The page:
Local retailers celebrated victory in the 13-year battle to prevent Tesco opening a store in the town, as the supermarket failed in its appeal to overturn North Norfolk District Council’s refusal of its planning application. In the appeal decision report planning inspector Christina Downes said: “Even at the lower level of impact it was considered likely that one of the small supermarkets would close and several other businesses would potentially do so. “The harm that I have identified to the vitality, viability and retail function of Sheringham town centre and the likely detrimental impact on future investment is of overriding importance.” Local Budgens retailer Paul Burnell called the decision “a victory for small stores which will no doubt be used by other communities and councils fighting the predatory tactics of the supermarkets”. Paul added: ‘The way Tesco has gone about this bid hasn’t impressed anyone around here. They didn’t listen to local people.” He said residents were in favour of plans for a larger Budgens store in the town. Fellow local retailer Nigel Dowdney added: “This is a victory for local retailers and the community. It goes to show that Tesco will not inevitably gain planning permission, and that there are tools within the current planning system to prevent superstores being built when to do so may have a devastating impact on the local community and traders.” Tesco responded by saying it planned to double the size of its outlet in nearby Stalham, where Nigel owns a store. A spokesman said: “The inspector’s decision confirms that she visited other town centres including Stalham and found that they had different characteristics and thus the circumstances were not comparable.”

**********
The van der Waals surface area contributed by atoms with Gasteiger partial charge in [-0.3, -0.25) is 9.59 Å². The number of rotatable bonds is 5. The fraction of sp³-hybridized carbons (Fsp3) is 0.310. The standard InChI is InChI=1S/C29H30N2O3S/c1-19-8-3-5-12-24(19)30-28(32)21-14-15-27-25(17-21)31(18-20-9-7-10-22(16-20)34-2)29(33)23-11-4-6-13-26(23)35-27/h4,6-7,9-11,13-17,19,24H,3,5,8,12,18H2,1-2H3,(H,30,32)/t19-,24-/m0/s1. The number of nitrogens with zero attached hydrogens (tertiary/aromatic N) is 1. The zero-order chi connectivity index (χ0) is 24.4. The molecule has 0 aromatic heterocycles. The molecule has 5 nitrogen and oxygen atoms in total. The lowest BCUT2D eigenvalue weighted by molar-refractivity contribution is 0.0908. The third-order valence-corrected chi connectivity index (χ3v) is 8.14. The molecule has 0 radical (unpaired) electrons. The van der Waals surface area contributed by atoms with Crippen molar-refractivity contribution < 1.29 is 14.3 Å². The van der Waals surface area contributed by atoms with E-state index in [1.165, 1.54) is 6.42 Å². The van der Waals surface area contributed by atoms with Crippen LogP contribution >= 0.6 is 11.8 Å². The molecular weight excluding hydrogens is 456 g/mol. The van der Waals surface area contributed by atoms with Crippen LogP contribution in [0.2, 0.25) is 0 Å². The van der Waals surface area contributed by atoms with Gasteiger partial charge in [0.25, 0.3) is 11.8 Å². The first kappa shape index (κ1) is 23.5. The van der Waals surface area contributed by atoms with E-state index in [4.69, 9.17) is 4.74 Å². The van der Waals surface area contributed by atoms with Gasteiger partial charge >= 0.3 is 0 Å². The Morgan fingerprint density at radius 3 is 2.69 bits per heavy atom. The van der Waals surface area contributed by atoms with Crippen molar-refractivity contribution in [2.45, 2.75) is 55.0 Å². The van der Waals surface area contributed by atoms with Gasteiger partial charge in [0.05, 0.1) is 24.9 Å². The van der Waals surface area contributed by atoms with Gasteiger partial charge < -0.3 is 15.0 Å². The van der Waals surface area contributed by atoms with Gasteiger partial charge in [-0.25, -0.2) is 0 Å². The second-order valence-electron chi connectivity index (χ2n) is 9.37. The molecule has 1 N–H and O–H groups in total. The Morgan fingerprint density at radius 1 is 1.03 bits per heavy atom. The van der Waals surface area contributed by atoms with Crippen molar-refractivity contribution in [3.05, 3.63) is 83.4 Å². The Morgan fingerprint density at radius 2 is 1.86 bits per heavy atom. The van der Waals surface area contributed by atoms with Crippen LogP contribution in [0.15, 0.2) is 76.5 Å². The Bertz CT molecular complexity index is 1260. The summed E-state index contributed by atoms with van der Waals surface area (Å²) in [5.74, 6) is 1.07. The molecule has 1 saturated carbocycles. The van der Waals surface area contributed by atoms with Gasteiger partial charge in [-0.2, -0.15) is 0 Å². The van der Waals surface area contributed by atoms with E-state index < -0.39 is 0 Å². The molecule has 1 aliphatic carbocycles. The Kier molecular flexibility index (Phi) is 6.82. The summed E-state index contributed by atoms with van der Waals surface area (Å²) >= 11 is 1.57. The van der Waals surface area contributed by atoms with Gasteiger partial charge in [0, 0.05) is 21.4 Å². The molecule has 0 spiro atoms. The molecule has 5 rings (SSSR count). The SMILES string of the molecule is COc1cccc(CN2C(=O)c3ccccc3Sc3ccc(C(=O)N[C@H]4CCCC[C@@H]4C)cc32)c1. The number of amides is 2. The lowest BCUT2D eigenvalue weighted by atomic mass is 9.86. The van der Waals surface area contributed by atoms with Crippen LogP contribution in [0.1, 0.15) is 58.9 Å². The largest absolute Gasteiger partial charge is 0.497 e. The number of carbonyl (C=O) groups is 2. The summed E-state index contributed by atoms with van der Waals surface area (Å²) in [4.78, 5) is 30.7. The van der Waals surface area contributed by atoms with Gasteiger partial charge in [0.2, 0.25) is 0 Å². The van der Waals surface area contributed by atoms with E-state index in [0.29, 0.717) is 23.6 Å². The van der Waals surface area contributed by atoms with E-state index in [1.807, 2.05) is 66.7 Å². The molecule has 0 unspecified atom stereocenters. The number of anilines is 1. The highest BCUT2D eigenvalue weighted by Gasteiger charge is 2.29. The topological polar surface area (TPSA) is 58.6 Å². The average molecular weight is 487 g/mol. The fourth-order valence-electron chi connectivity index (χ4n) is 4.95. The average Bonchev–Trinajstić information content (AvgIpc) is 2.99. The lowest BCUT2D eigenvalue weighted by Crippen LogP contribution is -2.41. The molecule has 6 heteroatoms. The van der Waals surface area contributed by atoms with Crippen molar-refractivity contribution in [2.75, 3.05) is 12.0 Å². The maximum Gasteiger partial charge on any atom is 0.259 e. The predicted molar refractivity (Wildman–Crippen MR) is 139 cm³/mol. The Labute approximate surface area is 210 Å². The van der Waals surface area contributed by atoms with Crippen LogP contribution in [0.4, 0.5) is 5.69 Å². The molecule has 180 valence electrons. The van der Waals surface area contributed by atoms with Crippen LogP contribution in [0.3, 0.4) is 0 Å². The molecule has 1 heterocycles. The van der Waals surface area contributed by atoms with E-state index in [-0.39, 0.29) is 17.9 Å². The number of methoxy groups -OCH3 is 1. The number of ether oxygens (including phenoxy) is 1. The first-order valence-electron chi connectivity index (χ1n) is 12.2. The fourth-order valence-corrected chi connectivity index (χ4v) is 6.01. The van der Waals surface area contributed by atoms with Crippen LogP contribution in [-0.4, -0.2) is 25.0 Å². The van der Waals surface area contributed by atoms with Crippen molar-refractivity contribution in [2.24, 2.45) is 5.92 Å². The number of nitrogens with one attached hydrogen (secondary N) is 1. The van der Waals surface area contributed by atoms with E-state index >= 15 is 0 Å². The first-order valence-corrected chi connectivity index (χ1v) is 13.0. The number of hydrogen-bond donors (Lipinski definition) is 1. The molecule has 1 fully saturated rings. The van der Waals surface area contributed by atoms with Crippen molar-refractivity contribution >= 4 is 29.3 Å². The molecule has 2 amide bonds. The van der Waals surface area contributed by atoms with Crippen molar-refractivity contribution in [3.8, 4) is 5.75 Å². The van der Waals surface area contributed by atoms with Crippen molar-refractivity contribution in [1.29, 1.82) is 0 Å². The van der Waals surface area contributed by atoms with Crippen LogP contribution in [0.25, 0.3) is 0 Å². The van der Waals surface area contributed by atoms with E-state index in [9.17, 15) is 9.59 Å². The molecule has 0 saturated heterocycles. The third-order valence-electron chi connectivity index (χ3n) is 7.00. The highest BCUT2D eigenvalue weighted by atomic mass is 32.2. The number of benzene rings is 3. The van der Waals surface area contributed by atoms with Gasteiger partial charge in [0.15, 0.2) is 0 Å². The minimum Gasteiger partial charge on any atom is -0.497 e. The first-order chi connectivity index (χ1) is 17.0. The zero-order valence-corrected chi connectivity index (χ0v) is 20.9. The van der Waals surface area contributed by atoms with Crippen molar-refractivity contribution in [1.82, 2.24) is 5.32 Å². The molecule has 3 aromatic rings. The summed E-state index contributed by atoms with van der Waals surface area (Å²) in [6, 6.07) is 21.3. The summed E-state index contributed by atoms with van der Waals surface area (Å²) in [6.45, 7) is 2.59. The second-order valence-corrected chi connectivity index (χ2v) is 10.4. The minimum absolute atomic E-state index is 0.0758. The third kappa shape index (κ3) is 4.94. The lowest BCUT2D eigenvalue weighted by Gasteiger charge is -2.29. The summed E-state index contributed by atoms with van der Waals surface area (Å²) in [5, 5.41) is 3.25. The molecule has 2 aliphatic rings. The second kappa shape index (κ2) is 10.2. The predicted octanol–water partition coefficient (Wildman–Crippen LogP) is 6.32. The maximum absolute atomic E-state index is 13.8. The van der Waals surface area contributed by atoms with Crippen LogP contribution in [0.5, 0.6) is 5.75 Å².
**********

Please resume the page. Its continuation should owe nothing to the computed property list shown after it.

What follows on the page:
How communities are taking on Tesco: ● Bicester, Oxfordshire: Plans to double the size of a store on Pringle Drive were scrapped after planning permission was refused. Cherwell District Council said that it wanted to promote retail development in the town centre rather than out of town. Councillor Michael Gibbard said that if the store had been given the green light it would have drained resources from the town centre. ● Leigh, Lancashire: More than 100 letters of petition have been sent to Leigh Council following the announcement that Tesco is planning to build an Express store opposite a primary school on London Road. Most concerns regarded traffic, given so many children would be nearby. Plans are under public consultation until September 19. ● Braunstone, Leicester: The plan to build a Tesco Express in the car park next to a 350-year-old pub has led to opposition from locals. Although Tesco said that it was trying to form a plan that would be sympathetic to the site, protestors believe that the area is essentially the village green. ● Manningtree, Essex: Local campaigners have objected to a planned Tesco store, saying it would damage the town’s trade and traffic flow. “We are not anti-Tesco per se, but we are against the size of the store,” said Stour Community First chairman Michael Coultharde-Steer. Tesco owns an estimated 10% of all land in the parish.